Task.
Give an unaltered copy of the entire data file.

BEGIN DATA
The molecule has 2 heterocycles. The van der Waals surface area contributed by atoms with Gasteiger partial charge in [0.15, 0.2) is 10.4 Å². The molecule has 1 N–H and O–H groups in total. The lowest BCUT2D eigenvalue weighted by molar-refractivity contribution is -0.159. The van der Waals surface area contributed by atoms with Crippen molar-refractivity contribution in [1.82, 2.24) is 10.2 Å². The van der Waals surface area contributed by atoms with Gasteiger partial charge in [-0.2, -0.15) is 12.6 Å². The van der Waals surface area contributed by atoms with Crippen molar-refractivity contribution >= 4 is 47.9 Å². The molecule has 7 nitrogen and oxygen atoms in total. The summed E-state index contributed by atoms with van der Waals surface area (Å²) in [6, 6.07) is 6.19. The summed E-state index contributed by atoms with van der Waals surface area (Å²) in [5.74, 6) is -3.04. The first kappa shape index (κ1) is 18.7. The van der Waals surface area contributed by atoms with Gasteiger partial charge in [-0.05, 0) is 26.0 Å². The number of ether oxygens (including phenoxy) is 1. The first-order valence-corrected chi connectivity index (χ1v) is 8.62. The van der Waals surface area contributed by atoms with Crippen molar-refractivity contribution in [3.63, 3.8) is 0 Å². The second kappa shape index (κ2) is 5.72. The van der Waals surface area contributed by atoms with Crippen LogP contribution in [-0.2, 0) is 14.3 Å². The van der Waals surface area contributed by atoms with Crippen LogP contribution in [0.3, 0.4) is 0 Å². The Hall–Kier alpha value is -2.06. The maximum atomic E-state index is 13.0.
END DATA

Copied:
The molecule has 2 heterocycles. The van der Waals surface area contributed by atoms with Gasteiger partial charge in [0.15, 0.2) is 10.4 Å². The molecule has 1 N–H and O–H groups in total. The lowest BCUT2D eigenvalue weighted by molar-refractivity contribution is -0.159. The van der Waals surface area contributed by atoms with Crippen molar-refractivity contribution in [1.82, 2.24) is 10.2 Å². The van der Waals surface area contributed by atoms with Gasteiger partial charge in [-0.2, -0.15) is 12.6 Å². The van der Waals surface area contributed by atoms with Crippen molar-refractivity contribution >= 4 is 47.9 Å². The molecule has 7 nitrogen and oxygen atoms in total. The summed E-state index contributed by atoms with van der Waals surface area (Å²) in [6, 6.07) is 6.19. The summed E-state index contributed by atoms with van der Waals surface area (Å²) in [5.74, 6) is -3.04. The first kappa shape index (κ1) is 18.7. The van der Waals surface area contributed by atoms with Gasteiger partial charge in [-0.05, 0) is 26.0 Å². The number of ether oxygens (including phenoxy) is 1. The first-order valence-corrected chi connectivity index (χ1v) is 8.62. The van der Waals surface area contributed by atoms with Crippen molar-refractivity contribution in [3.63, 3.8) is 0 Å². The second kappa shape index (κ2) is 5.72. The van der Waals surface area contributed by atoms with Crippen LogP contribution in [-0.2, 0) is 14.3 Å². The van der Waals surface area contributed by atoms with Crippen LogP contribution in [0.3, 0.4) is 0 Å². The Hall–Kier alpha value is -2.06. The maximum atomic E-state index is 13.0.